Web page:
Dreaming of Le Gibet’ is a magical journey that unravels the mind at sleep. The exhibition features 26 black-and-white photographic pieces, each measuring 110cm x 55cm. These hallucinatory works by the contemporary British artist James Dean Diamond draw on the music of the French classical composer Joseph-Maurice Ravel (1875–1937) and, in particular, his piano piece ‘Gaspard de la Nuit’ (‘The Keeper of the Night’). Written in 1908, the latter is a complicated orchestration of three movements: ‘Ondine’, ‘Le Gibet’ and ‘Scarbo’.
The inspiration lies with the temporal and formal innovations of ‘Le Gibet’, which reveal a ‘nonlinearity, continuity and discontinuity’1, paralleling the obscure nature of dreams. Similarly, Diamond’s approach to creating atmospheric harmonies, instrumental textures and effects are in line with Ravel’s spatial models of time.
Using the urban environs as the subject to illustrate a state of mind, the artwork oscillates between figuration and abstraction. Rather than employ digital methods, Diamond conceives the work in film, with formal rigour, over a period of five years. Shooting in London and Paris, he begins the process by assessing the surroundings in order to calculate the distribution of light from each surface. The camera is repositioned, slowing with multiple exposures – up to 200 exposures within a single frame – and structures, constructions, surfaces, space and scale are overlaid to make a ‘unified composition’2. Moreover, this method of raster scanning echoes Ravel’s rapid rhythm of a snare drum. Built with layers of gestural abstraction, the pieces extend ‘theological time and cosmic time’3,as well as make reference to a painterly practice. Here, photography functions on both perceptive and observational levels, where the principal concern is to reconfigure the moment, while expanding the possibilities of the medium.
This twilight state is Diamond’s most cinematic, imbued with an ambiguity and within which ethereal figures and unidentifiable buildings merge into an abstracted pictorial language. A bustling metropolis festooned with bright lights and hoardings intermingles with the mass movement of human forms as the celestial vibrations of electromagnetic waves unfurl. An illusion full of mystery has Gothic settings, impressionist undulations of a carousel glimmering with snow, and a contemporary conurbation of sharp graphic angles accelerating through time.
Alluding to Dante’s Inferno and Francisco de Goya’s etchings, the densely black compositions lure the viewer to a stage engulfed by a metaphysical darkness – a revolutionary crowd stirs to assemble at a medieval public gallows. Other pieces are set amid the resemblance of a shock wave from a nuclear blast, where the disintegration of the outer shell of the architectural spaces exposes the skeletal frame. Diamond’s thoughts are clouded by the plight of ‘the world’s 65 million forcibly displaced people (the most ever recorded)’4 and an unease towards the rise of nationalism. Diamond’s own dreams have triggered his fascination with the field of oneirology, the scientific study of dreams. Brain-mapping research suggests dreams are contributed to the transference of the short-term memory, a day or a week into a long-term retention. From an unconscious state the brain awakens and permits the semiconscious to observe the collation, slicing and sequence of multiple scenes. A bioelectric chemical process transmits at great speed, stimulating visual imagery and virtual encounters which, on occasion, we recollect when conscious. This examination somewhat aids the development of AI, while another theory proposes that DNA is embedded with our ancestors’ memories and dreams. The enactment of dreams also becomes the interplay of memory and experience, where visions surface as an expression of the interiority of the artist. Diamond’s visually complex vistas contemplate the uncertainty that pervades these fragmented images – and present a world where ‘time scintillates, and the dream is knowledge’5.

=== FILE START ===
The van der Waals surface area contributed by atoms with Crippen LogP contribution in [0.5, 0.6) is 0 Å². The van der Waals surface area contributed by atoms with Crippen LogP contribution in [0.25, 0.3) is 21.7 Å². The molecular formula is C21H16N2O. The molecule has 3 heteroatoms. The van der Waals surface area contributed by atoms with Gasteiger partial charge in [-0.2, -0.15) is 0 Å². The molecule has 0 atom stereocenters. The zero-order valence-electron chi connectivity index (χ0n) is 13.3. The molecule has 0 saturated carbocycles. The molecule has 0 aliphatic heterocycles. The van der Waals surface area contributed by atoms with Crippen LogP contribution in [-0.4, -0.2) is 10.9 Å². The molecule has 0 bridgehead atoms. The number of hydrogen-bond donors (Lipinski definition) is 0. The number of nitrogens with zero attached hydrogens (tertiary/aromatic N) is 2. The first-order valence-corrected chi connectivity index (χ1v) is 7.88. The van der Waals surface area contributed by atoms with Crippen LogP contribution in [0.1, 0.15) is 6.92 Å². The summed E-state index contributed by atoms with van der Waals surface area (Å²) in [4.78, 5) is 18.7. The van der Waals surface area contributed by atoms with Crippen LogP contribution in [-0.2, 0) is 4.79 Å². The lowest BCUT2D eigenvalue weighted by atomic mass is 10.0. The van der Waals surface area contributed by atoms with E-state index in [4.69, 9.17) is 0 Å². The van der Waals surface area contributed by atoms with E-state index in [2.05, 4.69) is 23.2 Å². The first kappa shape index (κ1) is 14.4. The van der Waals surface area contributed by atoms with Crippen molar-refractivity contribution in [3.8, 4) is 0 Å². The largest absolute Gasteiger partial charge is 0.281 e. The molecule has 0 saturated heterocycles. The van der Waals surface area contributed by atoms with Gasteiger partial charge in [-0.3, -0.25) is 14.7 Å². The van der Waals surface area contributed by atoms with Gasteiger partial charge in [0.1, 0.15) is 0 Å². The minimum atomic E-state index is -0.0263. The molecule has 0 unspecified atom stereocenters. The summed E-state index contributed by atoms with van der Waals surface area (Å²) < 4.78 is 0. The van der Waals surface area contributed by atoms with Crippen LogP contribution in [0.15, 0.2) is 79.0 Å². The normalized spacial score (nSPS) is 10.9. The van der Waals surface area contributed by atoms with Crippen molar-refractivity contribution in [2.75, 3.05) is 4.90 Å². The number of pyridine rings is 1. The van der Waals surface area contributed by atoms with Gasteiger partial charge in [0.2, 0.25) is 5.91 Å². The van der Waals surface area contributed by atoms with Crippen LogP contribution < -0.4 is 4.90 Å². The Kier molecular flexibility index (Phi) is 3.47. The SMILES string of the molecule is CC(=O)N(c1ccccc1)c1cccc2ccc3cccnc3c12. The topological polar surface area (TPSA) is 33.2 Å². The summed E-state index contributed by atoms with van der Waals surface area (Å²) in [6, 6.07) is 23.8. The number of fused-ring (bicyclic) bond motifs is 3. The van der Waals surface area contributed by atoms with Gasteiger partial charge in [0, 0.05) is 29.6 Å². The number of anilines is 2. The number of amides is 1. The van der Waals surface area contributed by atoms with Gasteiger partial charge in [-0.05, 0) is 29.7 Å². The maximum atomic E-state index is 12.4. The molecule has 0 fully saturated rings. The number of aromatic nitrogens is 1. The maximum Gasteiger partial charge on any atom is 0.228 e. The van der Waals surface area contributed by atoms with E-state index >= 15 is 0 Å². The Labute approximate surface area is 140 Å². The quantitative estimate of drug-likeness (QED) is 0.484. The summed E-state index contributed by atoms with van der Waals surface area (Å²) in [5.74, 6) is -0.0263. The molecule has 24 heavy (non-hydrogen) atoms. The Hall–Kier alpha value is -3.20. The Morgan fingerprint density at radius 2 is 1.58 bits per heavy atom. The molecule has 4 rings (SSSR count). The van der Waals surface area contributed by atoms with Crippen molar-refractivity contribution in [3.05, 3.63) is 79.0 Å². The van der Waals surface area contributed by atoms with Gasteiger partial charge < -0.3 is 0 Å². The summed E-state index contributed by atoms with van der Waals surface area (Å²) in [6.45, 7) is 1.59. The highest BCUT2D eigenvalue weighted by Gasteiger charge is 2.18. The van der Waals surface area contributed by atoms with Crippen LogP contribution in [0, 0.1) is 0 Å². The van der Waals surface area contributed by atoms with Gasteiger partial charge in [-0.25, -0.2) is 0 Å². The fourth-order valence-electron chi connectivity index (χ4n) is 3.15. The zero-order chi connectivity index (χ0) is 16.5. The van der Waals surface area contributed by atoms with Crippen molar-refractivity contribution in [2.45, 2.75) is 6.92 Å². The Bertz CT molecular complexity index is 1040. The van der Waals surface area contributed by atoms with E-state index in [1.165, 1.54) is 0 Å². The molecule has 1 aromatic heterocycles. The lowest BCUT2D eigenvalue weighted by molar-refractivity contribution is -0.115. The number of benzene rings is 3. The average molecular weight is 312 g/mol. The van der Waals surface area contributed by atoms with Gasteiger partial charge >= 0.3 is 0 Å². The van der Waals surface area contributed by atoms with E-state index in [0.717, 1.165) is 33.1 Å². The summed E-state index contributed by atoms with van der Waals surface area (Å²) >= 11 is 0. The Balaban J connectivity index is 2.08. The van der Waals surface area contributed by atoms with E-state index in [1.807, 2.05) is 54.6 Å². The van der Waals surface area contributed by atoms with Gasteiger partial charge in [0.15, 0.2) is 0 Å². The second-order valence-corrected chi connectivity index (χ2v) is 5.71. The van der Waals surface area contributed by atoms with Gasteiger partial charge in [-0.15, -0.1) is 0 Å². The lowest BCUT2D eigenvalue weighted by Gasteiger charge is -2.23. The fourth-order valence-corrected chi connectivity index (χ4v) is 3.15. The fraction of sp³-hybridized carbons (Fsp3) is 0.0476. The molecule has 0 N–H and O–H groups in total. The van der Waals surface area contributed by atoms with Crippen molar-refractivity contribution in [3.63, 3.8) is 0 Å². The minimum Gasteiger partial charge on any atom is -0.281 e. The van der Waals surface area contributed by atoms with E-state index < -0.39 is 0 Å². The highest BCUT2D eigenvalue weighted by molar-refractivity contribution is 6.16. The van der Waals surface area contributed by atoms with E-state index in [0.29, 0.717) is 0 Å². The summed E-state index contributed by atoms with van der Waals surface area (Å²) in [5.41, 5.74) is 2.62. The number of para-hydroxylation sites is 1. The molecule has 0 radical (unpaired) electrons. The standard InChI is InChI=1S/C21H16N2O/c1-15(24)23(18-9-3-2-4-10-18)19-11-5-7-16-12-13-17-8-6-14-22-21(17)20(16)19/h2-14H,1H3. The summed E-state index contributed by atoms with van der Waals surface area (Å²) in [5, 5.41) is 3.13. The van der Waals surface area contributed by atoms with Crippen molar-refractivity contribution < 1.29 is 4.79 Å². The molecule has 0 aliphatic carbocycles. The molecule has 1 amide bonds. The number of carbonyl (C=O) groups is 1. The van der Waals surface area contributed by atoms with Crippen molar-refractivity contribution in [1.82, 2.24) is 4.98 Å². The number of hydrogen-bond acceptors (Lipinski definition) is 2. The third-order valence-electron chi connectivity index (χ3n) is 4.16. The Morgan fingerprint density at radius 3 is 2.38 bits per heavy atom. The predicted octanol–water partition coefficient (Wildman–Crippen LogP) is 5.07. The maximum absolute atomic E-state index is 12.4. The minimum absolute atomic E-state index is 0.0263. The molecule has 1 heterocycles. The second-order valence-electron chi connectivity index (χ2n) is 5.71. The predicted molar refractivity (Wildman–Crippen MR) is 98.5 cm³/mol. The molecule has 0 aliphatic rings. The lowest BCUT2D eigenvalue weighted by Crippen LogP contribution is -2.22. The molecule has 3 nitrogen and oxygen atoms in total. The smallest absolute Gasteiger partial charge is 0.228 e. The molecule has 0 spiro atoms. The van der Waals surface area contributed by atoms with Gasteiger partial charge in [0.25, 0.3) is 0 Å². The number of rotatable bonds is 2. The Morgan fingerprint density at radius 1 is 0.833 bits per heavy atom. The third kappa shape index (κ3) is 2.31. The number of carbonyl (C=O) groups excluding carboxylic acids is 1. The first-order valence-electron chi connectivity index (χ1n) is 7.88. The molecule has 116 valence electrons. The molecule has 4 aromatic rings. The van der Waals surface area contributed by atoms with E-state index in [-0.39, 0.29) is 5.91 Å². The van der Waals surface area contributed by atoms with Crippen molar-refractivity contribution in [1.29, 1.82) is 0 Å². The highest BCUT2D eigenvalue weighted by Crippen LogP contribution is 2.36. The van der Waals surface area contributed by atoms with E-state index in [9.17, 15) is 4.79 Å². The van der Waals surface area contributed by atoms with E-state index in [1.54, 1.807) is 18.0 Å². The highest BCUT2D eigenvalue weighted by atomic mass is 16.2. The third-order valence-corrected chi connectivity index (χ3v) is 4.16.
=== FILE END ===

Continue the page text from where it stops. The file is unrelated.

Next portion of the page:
1 Jessie Fillerup, ‘Eternity in Each Moment: Temporal Strategies in Ravel’s “Le Gibet”, ‘A journal of the society for music theory’ (MTO), Vol 19, No 1, March 20132 A conversation between Thomas Ruff, Wenzel S Spingler & Valeria Liebermann: Thomas Ruff Photograms, Gagosian Gallery, Summer 2014
3 Royal Academy of Art, London, Anselm Kiefer discusses his work with Tim Marlow, Gagosian Gallery, September-October 2014
4 Simon Kuper, ‘The power of a Syrian success story’, ‘The Financial Times Weekend Magazine’, 15/16 April 2017
5 Paul Valéry, ‘Le Cimetière marin’ (The Graveyard by the sea), 1922, An Anthology by James R Lawler, edited by Jackson Mathews, Princeton University Press, 1977